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The Time To Rebuild America Is Now

The Chair recognizes the gentleman from New York (Mr. Higgins) for 5 minutes.

Rep. Brian Higgins

legislator photo

Mr. Speaker, as our Nation winds down from its military engagements overseas, it's time for America to do some nation-building here at home.

A $1.2 trillion investment in rebuilding American roads, bridges, transit, and water systems would create 27 million jobs over 5 years. In the first year alone, the economy would add 5.2 million new jobs and grow by over $400 billion. In the second year, unemployment would be reduced to 5.6 percent. These are among the findings of the New America Foundation report, ``The Way Forward.''

Nearly every expert agrees that America's infrastructure is broken and is in need of immediate repair and replacement. The American Society of Civil Engineers gave America a D grade for infrastructure quality. It is estimated that $2.2 trillion is needed to bring our Nation's infrastructure to good repair. The World Economic Forum ranks the United States 23rd in infrastructure quality. Transportation for America reports that there are 69,000 structurally deficient bridges nationwide, including 2,000 in New York and 99 in western New York alone.

In fact, every second of every day, seven cars drive on a bridge that is structurally deficient. Dangerous road conditions were a significant factor in one-third of all traffic fatalities last year, and Americans spent 4.2 billion hours stuck in traffic due to congestion, costing $78 billion, or $710 for every American motorist.

The 1987 collapse of the Schoharie Creek Bridge in New York killing 10 people and the 2007 collapse of the Minneapolis bridge killing 13 people are tragic reminders of the human costs associated with deteriorating infrastructure.

The economic costs are staggering, too. The United States Chamber of Commerce says that the Nation will lose $336 billion in economic growth in the next 5 years due to inadequate infrastructure. One local example: in January, the New York State Department of Transportation closed a crucial bridge in Springville, New York, due to concerns about its safety, and the weeks-long closure was devastating to local businesses.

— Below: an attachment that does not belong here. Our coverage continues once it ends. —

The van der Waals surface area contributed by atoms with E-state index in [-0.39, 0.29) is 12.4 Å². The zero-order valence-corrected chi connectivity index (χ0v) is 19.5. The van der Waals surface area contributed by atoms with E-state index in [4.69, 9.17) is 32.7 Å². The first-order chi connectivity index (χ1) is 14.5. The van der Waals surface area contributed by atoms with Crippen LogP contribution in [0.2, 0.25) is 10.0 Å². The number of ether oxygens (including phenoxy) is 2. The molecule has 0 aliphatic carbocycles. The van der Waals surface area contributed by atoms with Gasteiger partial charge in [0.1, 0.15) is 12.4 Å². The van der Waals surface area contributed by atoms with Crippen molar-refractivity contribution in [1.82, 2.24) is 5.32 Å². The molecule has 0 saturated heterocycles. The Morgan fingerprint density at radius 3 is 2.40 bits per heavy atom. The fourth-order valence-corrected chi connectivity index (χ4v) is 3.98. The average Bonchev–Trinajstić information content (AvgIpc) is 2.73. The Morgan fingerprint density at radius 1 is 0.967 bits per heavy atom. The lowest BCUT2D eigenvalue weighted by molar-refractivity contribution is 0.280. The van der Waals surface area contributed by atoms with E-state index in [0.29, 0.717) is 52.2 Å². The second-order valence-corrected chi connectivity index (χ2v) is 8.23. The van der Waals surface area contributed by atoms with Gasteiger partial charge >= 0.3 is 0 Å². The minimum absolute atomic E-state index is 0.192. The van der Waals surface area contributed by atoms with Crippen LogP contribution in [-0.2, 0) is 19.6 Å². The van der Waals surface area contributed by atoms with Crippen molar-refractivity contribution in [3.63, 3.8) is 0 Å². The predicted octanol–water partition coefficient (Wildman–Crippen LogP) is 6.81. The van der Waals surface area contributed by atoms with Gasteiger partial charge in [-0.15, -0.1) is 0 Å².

The time to rebuild America is now. Actually, it's right now. The cost of borrowing money is at a historic low rate. The interest rates on 5-year debt is less than 1 percent. The Treasury Department is considering negative interest rates, meaning that investors will actually pay the Federal Government to buy United States debt.

The question is not whether to undertake this work. Public infrastructure is a public responsibility. The question is when to undertake this work. The cost acceleration of delaying road and bridge repair increases by 500 percent after only 2 years. Put simply, a $1 million road repair project today not undertaken will cost $5 million in 2014; a $5 million bridge repair project will cost $25 million in 2014. What's more, a 5-year $1.2 trillion program would create such robust economic activity that it would generate an additional $600 billion in Federal tax revenues, that is to say that our country would be purchasing $1.2 trillion in investment for infrastructure for nearly half off.

The United States has spent $76 billion rebuilding the infrastructure of Afghanistan, a population of 30 million people, and $63 billion rebuilding Iraq, a population of 27 million people. Both of these nation-building efforts were deficit financed. And as they took money out of the American economy, they actually undermined American economic growth and employment.

And for America, a population of over 300 million, the House is considering a 5-year $260 billion transportation bill, or $52 billion each year for the next 5 years, on average. That's less in any given year than we spent in both Afghanistan and Iraq.

Rebuilding our Nation's roads and bridges will support private sector American businesses. Construction trade jobs average approximately $70,000 a year, and these jobs can't be outsourced to China or Mexico.

Rep. Brian Higgins

legislator photo

I began this morning by talking about the wars in Iraq and Afghanistan. Let me now say something about our returning veterans.

The unemployment rate for returning veterans under the age of 24 is an unacceptably high rate of 38 percent. A good and grateful Nation owes it to these veterans to ensure that they return home to economic opportunity.

The Department of Defense sponsored a program back in 2002 called Helmets to Hardhats to accelerate apprenticeship training and job placement for these returning veterans. Helmets to Hardhats is now a nonprofit organization working with 15 construction trades and over 80,000 American businesses.

Mr. Speaker, it is the right time to make a robust investment to repair our outdated and failing infrastructure. There's a lot of work to be done, and a lot of Americans need to be put to work.